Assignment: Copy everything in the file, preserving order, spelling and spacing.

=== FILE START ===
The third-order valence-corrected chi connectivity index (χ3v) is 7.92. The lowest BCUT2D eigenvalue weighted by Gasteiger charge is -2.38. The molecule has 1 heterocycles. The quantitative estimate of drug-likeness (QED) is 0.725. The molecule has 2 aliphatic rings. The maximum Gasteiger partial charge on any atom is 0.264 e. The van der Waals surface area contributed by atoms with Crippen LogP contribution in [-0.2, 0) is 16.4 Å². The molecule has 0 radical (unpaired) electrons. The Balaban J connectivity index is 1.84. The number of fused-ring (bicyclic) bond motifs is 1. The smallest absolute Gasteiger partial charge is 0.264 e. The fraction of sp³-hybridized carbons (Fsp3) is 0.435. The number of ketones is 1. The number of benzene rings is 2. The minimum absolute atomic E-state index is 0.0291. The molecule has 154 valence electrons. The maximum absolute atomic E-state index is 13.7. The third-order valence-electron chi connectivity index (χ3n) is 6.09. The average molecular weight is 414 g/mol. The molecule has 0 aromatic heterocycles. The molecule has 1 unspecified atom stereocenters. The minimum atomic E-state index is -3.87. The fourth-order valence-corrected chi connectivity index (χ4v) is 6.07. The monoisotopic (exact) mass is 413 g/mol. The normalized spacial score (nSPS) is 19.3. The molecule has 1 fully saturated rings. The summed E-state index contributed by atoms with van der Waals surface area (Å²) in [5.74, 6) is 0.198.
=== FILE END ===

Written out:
The third-order valence-corrected chi connectivity index (χ3v) is 7.92. The lowest BCUT2D eigenvalue weighted by Gasteiger charge is -2.38. The molecule has 1 heterocycles. The quantitative estimate of drug-likeness (QED) is 0.725. The molecule has 2 aliphatic rings. The maximum Gasteiger partial charge on any atom is 0.264 e. The van der Waals surface area contributed by atoms with Crippen LogP contribution in [-0.2, 0) is 16.4 Å². The molecule has 0 radical (unpaired) electrons. The Balaban J connectivity index is 1.84. The number of fused-ring (bicyclic) bond motifs is 1. The smallest absolute Gasteiger partial charge is 0.264 e. The fraction of sp³-hybridized carbons (Fsp3) is 0.435. The number of ketones is 1. The number of benzene rings is 2. The minimum absolute atomic E-state index is 0.0291. The molecule has 154 valence electrons. The maximum absolute atomic E-state index is 13.7. The third-order valence-electron chi connectivity index (χ3n) is 6.09. The average molecular weight is 414 g/mol. The molecule has 0 aromatic heterocycles. The molecule has 1 unspecified atom stereocenters. The minimum atomic E-state index is -3.87. The fourth-order valence-corrected chi connectivity index (χ4v) is 6.07. The monoisotopic (exact) mass is 413 g/mol. The normalized spacial score (nSPS) is 19.3. The molecule has 1 fully saturated rings. The summed E-state index contributed by atoms with van der Waals surface area (Å²) in [5.74, 6) is 0.198.